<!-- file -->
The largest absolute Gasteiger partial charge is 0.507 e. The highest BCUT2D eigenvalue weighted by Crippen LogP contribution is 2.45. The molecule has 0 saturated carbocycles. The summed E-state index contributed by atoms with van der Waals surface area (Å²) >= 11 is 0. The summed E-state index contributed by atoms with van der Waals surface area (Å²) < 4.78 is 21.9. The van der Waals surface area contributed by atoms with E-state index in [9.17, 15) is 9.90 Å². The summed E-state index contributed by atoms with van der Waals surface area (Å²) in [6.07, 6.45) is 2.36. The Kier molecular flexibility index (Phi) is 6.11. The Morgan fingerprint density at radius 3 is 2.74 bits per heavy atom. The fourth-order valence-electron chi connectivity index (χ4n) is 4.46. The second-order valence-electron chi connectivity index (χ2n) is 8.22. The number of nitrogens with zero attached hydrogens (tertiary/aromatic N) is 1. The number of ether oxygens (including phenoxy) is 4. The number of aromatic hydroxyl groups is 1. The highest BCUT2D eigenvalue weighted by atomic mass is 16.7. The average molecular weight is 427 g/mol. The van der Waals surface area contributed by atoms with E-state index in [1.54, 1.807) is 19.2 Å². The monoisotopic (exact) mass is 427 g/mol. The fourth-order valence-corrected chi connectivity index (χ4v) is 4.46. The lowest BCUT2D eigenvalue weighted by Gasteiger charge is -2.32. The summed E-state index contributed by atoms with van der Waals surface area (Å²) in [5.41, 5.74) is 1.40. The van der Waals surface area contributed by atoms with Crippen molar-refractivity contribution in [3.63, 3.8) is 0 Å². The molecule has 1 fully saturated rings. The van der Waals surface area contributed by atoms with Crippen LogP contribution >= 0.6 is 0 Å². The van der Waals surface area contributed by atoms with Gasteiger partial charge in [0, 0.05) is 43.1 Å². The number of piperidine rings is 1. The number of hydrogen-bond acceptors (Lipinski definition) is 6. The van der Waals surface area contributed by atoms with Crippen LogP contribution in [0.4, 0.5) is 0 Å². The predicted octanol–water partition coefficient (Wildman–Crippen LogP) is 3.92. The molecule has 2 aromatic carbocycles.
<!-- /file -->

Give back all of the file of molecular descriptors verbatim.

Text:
The largest absolute Gasteiger partial charge is 0.507 e. The highest BCUT2D eigenvalue weighted by Crippen LogP contribution is 2.45. The molecule has 0 saturated carbocycles. The summed E-state index contributed by atoms with van der Waals surface area (Å²) >= 11 is 0. The summed E-state index contributed by atoms with van der Waals surface area (Å²) < 4.78 is 21.9. The van der Waals surface area contributed by atoms with E-state index in [9.17, 15) is 9.90 Å². The summed E-state index contributed by atoms with van der Waals surface area (Å²) in [6.07, 6.45) is 2.36. The Kier molecular flexibility index (Phi) is 6.11. The Morgan fingerprint density at radius 3 is 2.74 bits per heavy atom. The fourth-order valence-electron chi connectivity index (χ4n) is 4.46. The second-order valence-electron chi connectivity index (χ2n) is 8.22. The number of nitrogens with zero attached hydrogens (tertiary/aromatic N) is 1. The number of ether oxygens (including phenoxy) is 4. The number of aromatic hydroxyl groups is 1. The highest BCUT2D eigenvalue weighted by atomic mass is 16.7. The average molecular weight is 427 g/mol. The van der Waals surface area contributed by atoms with E-state index in [1.54, 1.807) is 19.2 Å². The monoisotopic (exact) mass is 427 g/mol. The fourth-order valence-corrected chi connectivity index (χ4v) is 4.46. The lowest BCUT2D eigenvalue weighted by Gasteiger charge is -2.32. The summed E-state index contributed by atoms with van der Waals surface area (Å²) in [5.41, 5.74) is 1.40. The van der Waals surface area contributed by atoms with Crippen molar-refractivity contribution in [3.63, 3.8) is 0 Å². The molecule has 1 fully saturated rings. The van der Waals surface area contributed by atoms with Crippen LogP contribution >= 0.6 is 0 Å². The van der Waals surface area contributed by atoms with Gasteiger partial charge in [0, 0.05) is 43.1 Å². The number of piperidine rings is 1. The number of hydrogen-bond acceptors (Lipinski definition) is 6. The van der Waals surface area contributed by atoms with Crippen LogP contribution in [0.4, 0.5) is 0 Å². The predicted octanol–water partition coefficient (Wildman–Crippen LogP) is 3.92. The molecule has 2 aromatic carbocycles.